Judge Orders Telemarketer to Pay Record $39 Million

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A federal judge has ordered telemarketing firm Diversified Marketing Service Corp. and its affiliated businesses to pay $39 million on charges that they violated a 1996 settlement with the Federal Trade Commission over a magazine subscription campaign.


The order represents the largest judgment the FTC has obtained against a telemarketer since the Telemarketing Sales Rule went into effect in 1995, an official with the FTC's Bureau of Consumer of Protection said.


Judge Vicki Miles-LaGrange of the U.S. District Court for the Western District of Oklahoma ruled earlier this month that the telemarketing group broke a condition of the 1996 settlement against deceptive practices in its outbound calling campaigns, the FTC announced yesterday.


Diversified Marketing, Oklahoma City, paid $1.5 million in 1996 to settle FTC charges that the company made misrepresentations in its telephone pitches to consumers, who were charged between $500 and $800 for magazine subscriptions, according to the FTC. Consumers were told that some of the subscriptions were free or for longer time periods than they actually were, the FTC said.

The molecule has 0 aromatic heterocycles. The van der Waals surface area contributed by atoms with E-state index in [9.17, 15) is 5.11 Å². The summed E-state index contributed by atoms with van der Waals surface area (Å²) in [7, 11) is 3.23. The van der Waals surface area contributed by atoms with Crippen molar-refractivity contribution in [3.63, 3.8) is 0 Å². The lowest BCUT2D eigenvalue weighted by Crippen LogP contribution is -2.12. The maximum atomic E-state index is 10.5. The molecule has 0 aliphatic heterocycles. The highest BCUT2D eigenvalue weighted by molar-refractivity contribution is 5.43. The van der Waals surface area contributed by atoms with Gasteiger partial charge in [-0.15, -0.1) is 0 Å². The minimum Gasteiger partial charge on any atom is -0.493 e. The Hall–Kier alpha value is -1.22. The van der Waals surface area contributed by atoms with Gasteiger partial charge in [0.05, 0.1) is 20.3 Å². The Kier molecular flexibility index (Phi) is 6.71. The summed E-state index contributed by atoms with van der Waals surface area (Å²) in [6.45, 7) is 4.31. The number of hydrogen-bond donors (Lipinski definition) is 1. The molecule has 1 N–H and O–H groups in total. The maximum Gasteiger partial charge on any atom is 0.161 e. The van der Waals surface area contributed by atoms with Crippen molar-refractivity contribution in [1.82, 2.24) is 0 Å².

The company misled consumers into divulging their checking account numbers, which were used to bill them for subscriptions, the FTC said. Diversified Marketing later refused to cancel subscriptions despite assurances to consumers that they could change their minds.


On Jan. 28, the FTC asked the court to cite the company for contempt due to evidence that Diversified Marketing had continued using deceptive claims in its telemarketing pitches. The FTC's evidence "clearly and convincingly" showed that Diversified Marketing had broken its promises that it would cease making misrepresentations, the judge wrote in her ruling.


A call placed to a number listed in Oklahoma City for Diversified Marketing did not go through yesterday. The company has 30 days from the date of the judge's ruling, signed March 4, to pay the FTC.


The FTC said it would use the money to repay consumers who were improperly billed by Diversified Marketing.


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